Luke airmen have created a community-based resource to help educate children while bringing the families together.
Nine individuals, including sponsors who donated resources, contributed to the creation of a loaner library recently installed near the intersection of Walpai and Kiowa in Luke Air Force Base’s Ocotillo Manor neighborhood.
The loaner library is a standalone, hand-constructed shelving unit that can house up to 50 books for community members to exchange. While the initial stock of books was provided by the base library, the loaner library was placed in family housing to encourage residents to exchange books at no cost.
“The loaner library is a nice addition to the neighborhood where families take walks during these [physical] distancing times,” said Miana Atkins, 56th Fighter Wing Staff Agency key spouse and Ocotillo Manor resident. “It will be a nice stopping point and something educational and fun for the kids to look forward to.”
Those involved in the project reminded families taking and leaving books that it's important they sanitize each book to help reduced the spread of COVID-19.
Staff Sgt. Eric McKinley, 56th Component Maintenance Squadron real property specialist, built the structure and his wife, Lauren McKinley, 944th Aeromedical Staging Squadron management support specialist, painted the box. Mr. McKinley planned, engraved and built the design within 20 hours.
The mini-library houses two shelves, each holding around 25 books. Double doors protect the books from the environment.
“The tiny library is a fascinating concept that we have always found interesting,” Mr. McKinley said. “By creating an inviting library, we are able to encourage young people and adults to take some time out of their day to read a new book and expand their minds.”
The library’s “attic” features a hand-painted scene.
“The neatest part about it is up top there is natural knot in the wood,” Mr. McKinley explained. “I filled it with resin and my wife painted a nebula around it. I put a little runway scene with little Thunderbird airplane models. The back of the box also has an acrylic window that shows you clearly what’s inside.”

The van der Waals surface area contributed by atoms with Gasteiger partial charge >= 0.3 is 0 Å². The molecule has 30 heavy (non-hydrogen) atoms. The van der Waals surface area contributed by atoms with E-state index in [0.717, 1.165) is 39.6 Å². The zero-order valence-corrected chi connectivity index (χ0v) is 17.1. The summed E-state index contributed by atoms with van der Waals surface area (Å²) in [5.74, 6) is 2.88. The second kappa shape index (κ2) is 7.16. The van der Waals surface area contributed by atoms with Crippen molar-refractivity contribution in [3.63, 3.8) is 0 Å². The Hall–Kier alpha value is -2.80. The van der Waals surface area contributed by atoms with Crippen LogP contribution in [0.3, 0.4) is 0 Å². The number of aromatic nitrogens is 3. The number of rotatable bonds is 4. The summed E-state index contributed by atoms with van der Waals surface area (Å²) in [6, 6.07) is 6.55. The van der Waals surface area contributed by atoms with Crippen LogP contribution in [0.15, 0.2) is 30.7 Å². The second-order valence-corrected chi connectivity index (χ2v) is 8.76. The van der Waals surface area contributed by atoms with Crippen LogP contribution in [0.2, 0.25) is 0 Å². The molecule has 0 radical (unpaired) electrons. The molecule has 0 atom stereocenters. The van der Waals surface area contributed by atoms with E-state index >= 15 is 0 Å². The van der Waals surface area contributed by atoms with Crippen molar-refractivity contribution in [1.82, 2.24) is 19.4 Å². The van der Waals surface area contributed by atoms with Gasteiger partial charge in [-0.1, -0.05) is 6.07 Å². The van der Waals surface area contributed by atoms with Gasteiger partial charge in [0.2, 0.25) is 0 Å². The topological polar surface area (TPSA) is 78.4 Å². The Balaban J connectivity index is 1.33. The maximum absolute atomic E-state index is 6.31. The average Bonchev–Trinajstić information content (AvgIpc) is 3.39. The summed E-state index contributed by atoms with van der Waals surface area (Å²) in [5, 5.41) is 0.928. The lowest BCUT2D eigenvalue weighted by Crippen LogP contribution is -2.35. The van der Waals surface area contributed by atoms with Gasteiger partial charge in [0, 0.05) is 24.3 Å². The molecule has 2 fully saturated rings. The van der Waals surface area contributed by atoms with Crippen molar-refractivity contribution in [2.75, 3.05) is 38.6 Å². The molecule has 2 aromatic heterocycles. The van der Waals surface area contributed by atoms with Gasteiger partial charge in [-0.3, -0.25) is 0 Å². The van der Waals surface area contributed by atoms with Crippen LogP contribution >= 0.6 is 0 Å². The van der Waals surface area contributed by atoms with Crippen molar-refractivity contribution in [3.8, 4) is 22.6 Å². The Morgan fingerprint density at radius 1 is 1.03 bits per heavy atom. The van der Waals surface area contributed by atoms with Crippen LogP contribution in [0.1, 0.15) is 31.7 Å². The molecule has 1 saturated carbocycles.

The McKinleys volunteered their time while InstantHandz, an app-based network that brings active-duty service members and veterans together to earn extra money, covered the cost of the materials.
“Reading is fundamental,” said Adam Evans, InstantHandz chief strategy officer. “The most important thing is that children and adults enjoy it. Sometimes it’s nice to go back to a book and enjoy the adventures that await you there.”
This is the second loaner library insalled on the base. The original is in front of a playground next to the Community Management Office.
Mr. McKinley said he hopes the library will encourage children to read more, and enhance their reading and imagination abilities.
“It’s a way to leave this place a little bit better than when I got here,” he said. “We saw it as an opportunity to use our imagination and create something that people would be drawn to.”
Mr. Evans said hopes the two mini-libraries will inspire the implementation of more in the future.
“I wish there was one on every block,” he said. “But I think this is a great starting point and hopefully it’ll encourage other people to do things for our community.”
Editor’s note: Airman 1st Class Brooke Moeder and Senior Airman Jacob Wongwai are with the 56th Fighter Wing Public Affairs office at Luke Air Force Base.